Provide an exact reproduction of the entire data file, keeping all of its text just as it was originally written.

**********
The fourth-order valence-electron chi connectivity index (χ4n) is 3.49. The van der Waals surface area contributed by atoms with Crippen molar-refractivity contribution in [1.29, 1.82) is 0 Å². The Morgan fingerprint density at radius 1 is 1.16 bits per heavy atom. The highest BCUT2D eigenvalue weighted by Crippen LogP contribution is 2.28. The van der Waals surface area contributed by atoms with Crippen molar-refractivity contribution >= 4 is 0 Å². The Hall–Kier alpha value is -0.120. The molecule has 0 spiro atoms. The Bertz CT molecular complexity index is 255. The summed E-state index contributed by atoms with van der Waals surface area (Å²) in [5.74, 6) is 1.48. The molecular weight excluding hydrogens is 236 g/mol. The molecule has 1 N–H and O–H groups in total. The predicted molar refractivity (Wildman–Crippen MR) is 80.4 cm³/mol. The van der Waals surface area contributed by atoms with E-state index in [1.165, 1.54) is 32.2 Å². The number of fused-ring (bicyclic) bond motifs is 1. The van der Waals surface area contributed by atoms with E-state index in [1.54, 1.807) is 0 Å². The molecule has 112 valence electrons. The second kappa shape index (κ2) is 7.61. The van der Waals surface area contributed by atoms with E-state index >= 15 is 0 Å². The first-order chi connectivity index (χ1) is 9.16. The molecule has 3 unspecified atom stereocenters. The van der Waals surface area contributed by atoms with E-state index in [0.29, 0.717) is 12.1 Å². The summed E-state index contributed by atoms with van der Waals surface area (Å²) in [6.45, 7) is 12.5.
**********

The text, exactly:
The fourth-order valence-electron chi connectivity index (χ4n) is 3.49. The van der Waals surface area contributed by atoms with Crippen molar-refractivity contribution in [1.29, 1.82) is 0 Å². The Morgan fingerprint density at radius 1 is 1.16 bits per heavy atom. The highest BCUT2D eigenvalue weighted by Crippen LogP contribution is 2.28. The van der Waals surface area contributed by atoms with Crippen molar-refractivity contribution >= 4 is 0 Å². The Hall–Kier alpha value is -0.120. The molecule has 0 spiro atoms. The Bertz CT molecular complexity index is 255. The summed E-state index contributed by atoms with van der Waals surface area (Å²) in [5.74, 6) is 1.48. The molecular weight excluding hydrogens is 236 g/mol. The molecule has 1 N–H and O–H groups in total. The predicted molar refractivity (Wildman–Crippen MR) is 80.4 cm³/mol. The van der Waals surface area contributed by atoms with E-state index in [1.165, 1.54) is 32.2 Å². The number of fused-ring (bicyclic) bond motifs is 1. The van der Waals surface area contributed by atoms with E-state index in [1.54, 1.807) is 0 Å². The molecule has 112 valence electrons. The second kappa shape index (κ2) is 7.61. The van der Waals surface area contributed by atoms with E-state index >= 15 is 0 Å². The first-order chi connectivity index (χ1) is 9.16. The molecule has 3 unspecified atom stereocenters. The van der Waals surface area contributed by atoms with E-state index in [0.29, 0.717) is 12.1 Å². The summed E-state index contributed by atoms with van der Waals surface area (Å²) in [6.45, 7) is 12.5.